Brace for a big, 'comprehensive' budget: Harper

The government may have to take major action over the next three to five years to deal with the economic crisis, Prime Minister Stephen Harper said Friday, adding that the next federal budget will be one of the biggest in a long time.

The government may have to take "big comprehensive action" over the next three to five years to deal with the economic crisis, Prime Minister Stephen Harper said Friday, adding that the next federal budget will be one of the biggest in a long time.

"We're going to work on the assumption that this is going to be a tough time, that we should not underestimate the actions we need to take," Harper said at a news conference in Montreal. "We'll take big comprehensive actions."

Prime Minister Stephen Harper arrives at a press conference on Friday after meeting with business leaders in Montreal. ((Graham Hughes/Canadian Press))

Without getting into specifics, Harper said the actions could last between three to five years.

"It won't necessarily be that long, but we're not going to underestimate the situation. We're going to do whatever is necessary."

Harper said the government has been involved in heavy consultations leading up to the tabling of the budget on Jan. 27.

"This will be one of the biggest budgets in a long time, it will be a comprehensive budget to deal with a range of economic — not just economic problems and challenges — but also some economic opportunities."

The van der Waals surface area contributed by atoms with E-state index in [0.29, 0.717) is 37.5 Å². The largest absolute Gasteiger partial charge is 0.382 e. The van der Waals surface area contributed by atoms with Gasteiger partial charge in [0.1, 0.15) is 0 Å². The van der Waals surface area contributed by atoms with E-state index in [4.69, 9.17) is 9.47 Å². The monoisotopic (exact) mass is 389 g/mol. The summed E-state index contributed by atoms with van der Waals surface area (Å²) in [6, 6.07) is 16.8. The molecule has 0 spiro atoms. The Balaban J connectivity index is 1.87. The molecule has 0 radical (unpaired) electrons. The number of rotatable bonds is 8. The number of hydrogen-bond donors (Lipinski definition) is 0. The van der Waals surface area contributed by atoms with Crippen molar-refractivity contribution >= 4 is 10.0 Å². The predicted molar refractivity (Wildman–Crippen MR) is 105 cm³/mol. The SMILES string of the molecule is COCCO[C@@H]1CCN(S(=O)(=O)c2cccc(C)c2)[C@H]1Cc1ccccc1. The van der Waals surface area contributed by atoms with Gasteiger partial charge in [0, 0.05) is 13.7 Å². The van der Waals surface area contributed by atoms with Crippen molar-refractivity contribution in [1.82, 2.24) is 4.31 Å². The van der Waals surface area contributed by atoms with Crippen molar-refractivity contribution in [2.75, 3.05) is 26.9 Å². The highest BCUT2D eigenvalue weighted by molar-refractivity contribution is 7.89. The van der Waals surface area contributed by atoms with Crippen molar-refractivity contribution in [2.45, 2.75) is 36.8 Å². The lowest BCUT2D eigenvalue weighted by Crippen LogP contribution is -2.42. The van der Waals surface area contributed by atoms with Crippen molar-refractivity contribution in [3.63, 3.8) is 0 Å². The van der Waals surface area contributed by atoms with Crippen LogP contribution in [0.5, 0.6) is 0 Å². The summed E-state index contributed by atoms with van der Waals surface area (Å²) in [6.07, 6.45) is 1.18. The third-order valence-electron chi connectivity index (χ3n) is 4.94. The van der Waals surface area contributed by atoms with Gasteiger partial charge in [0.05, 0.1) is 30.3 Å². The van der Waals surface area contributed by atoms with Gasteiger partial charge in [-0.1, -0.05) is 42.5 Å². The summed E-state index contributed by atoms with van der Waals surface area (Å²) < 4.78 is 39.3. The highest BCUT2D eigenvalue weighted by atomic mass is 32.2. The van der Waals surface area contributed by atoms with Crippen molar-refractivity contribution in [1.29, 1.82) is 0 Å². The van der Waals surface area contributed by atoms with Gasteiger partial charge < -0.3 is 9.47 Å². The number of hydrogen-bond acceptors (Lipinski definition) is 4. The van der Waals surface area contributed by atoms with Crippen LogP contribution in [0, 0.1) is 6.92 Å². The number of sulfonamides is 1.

Harper's comments came as Statistics Canada reported Canadians lost 34,400 jobs in December, a figure that was worse than economists had been expecting, as the economy weakened.

While Harper said the numbers are "troubling" he said the job losses being incurred in the U.S. are a lot worse.

The U.S. economy shed 524,000 jobs in December, pushing overall job losses for 2008 to 2.6 million.

"Certainly the numbers in the United States, in particular, are very bad, continue to get worse," the PM said.

3 budget tests: Ignatieff

Liberal Leader Michael Ignatieff, speaking in Halifax, said he will judge the federal budget on whether it provides tax relief for low-income Canadians, infrastructure projects and invests in productivity and competitiveness.

Ignatieff, who spoke in Halifax as part of a town hall tour across the country, has said he's prepared to vote down the Conservative government and form a governing coalition with the NDP if the budget isn't in the best interests of Canadians.

On Thursday, Ignatieff had said he would consider speedy tax cuts for the poor, infrastructure projects and changes to the employment insurance program if he were prime minister.

Ignatieff's town hall tour will also include stops in Vancouver, Toronto, Calgary and Montreal.